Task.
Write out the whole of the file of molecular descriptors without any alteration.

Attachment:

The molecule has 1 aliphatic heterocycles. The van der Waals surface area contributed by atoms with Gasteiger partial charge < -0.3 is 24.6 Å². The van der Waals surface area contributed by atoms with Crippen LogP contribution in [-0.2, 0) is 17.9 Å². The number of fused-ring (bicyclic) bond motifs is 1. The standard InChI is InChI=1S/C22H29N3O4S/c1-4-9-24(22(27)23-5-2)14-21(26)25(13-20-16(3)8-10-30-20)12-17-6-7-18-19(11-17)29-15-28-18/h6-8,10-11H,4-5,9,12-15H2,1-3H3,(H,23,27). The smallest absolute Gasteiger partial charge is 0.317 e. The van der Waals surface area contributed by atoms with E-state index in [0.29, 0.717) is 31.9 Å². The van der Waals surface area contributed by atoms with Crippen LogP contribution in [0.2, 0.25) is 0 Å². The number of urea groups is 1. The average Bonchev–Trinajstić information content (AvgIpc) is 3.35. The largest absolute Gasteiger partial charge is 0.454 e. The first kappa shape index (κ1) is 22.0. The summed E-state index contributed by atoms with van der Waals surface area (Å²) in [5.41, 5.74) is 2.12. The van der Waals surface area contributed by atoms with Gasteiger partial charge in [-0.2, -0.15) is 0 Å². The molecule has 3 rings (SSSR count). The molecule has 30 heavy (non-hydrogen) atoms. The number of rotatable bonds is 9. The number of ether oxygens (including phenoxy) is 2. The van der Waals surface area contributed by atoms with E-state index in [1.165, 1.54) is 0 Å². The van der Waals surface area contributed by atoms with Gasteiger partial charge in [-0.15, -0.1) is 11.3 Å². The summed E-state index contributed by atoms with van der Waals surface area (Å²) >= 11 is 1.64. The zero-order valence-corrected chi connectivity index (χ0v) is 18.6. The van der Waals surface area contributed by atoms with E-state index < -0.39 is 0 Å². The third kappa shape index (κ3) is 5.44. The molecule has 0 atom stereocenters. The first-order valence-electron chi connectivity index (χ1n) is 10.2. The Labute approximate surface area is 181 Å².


The molecule has 1 aliphatic heterocycles. The van der Waals surface area contributed by atoms with Gasteiger partial charge < -0.3 is 24.6 Å². The van der Waals surface area contributed by atoms with Crippen LogP contribution in [-0.2, 0) is 17.9 Å². The number of fused-ring (bicyclic) bond motifs is 1. The standard InChI is InChI=1S/C22H29N3O4S/c1-4-9-24(22(27)23-5-2)14-21(26)25(13-20-16(3)8-10-30-20)12-17-6-7-18-19(11-17)29-15-28-18/h6-8,10-11H,4-5,9,12-15H2,1-3H3,(H,23,27). The smallest absolute Gasteiger partial charge is 0.317 e. The van der Waals surface area contributed by atoms with E-state index in [0.29, 0.717) is 31.9 Å². The van der Waals surface area contributed by atoms with Crippen LogP contribution in [0.2, 0.25) is 0 Å². The number of urea groups is 1. The average Bonchev–Trinajstić information content (AvgIpc) is 3.35. The largest absolute Gasteiger partial charge is 0.454 e. The first kappa shape index (κ1) is 22.0. The summed E-state index contributed by atoms with van der Waals surface area (Å²) in [5.41, 5.74) is 2.12. The van der Waals surface area contributed by atoms with Gasteiger partial charge in [-0.2, -0.15) is 0 Å². The molecule has 3 rings (SSSR count). The molecule has 30 heavy (non-hydrogen) atoms. The number of rotatable bonds is 9. The number of ether oxygens (including phenoxy) is 2. The van der Waals surface area contributed by atoms with E-state index in [1.165, 1.54) is 0 Å². The van der Waals surface area contributed by atoms with Gasteiger partial charge in [-0.15, -0.1) is 11.3 Å². The summed E-state index contributed by atoms with van der Waals surface area (Å²) >= 11 is 1.64. The zero-order valence-corrected chi connectivity index (χ0v) is 18.6. The van der Waals surface area contributed by atoms with E-state index < -0.39 is 0 Å². The third kappa shape index (κ3) is 5.44. The molecule has 0 atom stereocenters. The first-order valence-electron chi connectivity index (χ1n) is 10.2. The Labute approximate surface area is 181 Å².